Link to Owner Dr. Robert B. Pamplin Jr.



Historic building won't be demolished, county officials say. Will remain a courthouse for two years.

PAMPLIN MEDIA GROUP FILE PHOTO - Multnomah County's downtown courthouse will be sold under an agreement announced Monday, Sept. 17.The Multnoman County board is poised to sign off on a sale of its historic downtown courthouse for $28 million.

The deal, which is headed for consideration by the board of commissioners on Thursday, seeks to take advantage of low vacancy rates and a hot market downtown, after using a hired real estate firm, CBRE, to promote the property and solicit offers.

But the county's new courthouse won't be open until June 2020, so the deal includes a lease-back arrangement that will let the county continue to use the building, at 1021 S.W. Fourth Ave, to hear cases.

It appears that the historic building, which was built more than a century ago, won't be demolished. Rather, it will be renovated and repurposed, likely for offices. The purchaser, NBP Capital, LLC, did not immediately respond to a request for comment.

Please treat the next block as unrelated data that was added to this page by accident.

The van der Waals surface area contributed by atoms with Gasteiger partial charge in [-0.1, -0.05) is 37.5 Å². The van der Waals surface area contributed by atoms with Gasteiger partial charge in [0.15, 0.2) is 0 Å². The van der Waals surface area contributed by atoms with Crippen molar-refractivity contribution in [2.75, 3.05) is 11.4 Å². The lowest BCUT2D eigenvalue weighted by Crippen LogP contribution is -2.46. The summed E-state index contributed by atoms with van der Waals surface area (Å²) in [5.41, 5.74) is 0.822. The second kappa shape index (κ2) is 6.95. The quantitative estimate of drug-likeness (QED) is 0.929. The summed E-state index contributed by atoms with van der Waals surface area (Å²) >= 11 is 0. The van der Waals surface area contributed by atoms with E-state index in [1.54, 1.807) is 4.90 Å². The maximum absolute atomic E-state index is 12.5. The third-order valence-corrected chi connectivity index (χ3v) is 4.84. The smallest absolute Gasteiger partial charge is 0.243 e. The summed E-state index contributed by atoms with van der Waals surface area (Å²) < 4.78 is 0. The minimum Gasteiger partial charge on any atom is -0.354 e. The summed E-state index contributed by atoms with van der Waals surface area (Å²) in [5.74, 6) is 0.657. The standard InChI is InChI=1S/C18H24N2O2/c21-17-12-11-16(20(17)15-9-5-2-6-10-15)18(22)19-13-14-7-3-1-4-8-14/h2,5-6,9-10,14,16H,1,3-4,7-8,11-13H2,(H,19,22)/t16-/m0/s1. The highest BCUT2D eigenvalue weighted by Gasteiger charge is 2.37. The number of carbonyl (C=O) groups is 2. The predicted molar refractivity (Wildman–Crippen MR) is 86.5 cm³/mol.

The county had received a significant amount of interest in touring the building, causing some to hope that the property could fetch a healthy sum — potentially even exceeding its assessed value of $41 million. Possibilities included a hotel, condos or office space.

The building garnered signicantly less than that figure. That is likely because despite a desirable location and historic facade, the building is in need of substantial seismic upgrades.

"The assessed value doesn't take into account the cost to renovate the building and bring it up to seismic code," said county spokesman Mike Pullen.

The deal's lease-back includes free rent to the county for two years, though the county will continue to pay for maintenance and operations.

NBP was founded by two Portland siblings, Lauren Noecker Robert and Spencer Noecker. It is reportedly majority-owned by a New York investment firm for philanthropist Nicolas Berggruen.

The county did not conduct its own appraisal, instead letting the market set the price.

"The team at the county that worked on this is pretty happy with the proposed sale price," said Pullen. "We're also happy that the new buyer wants to preserve the structure."

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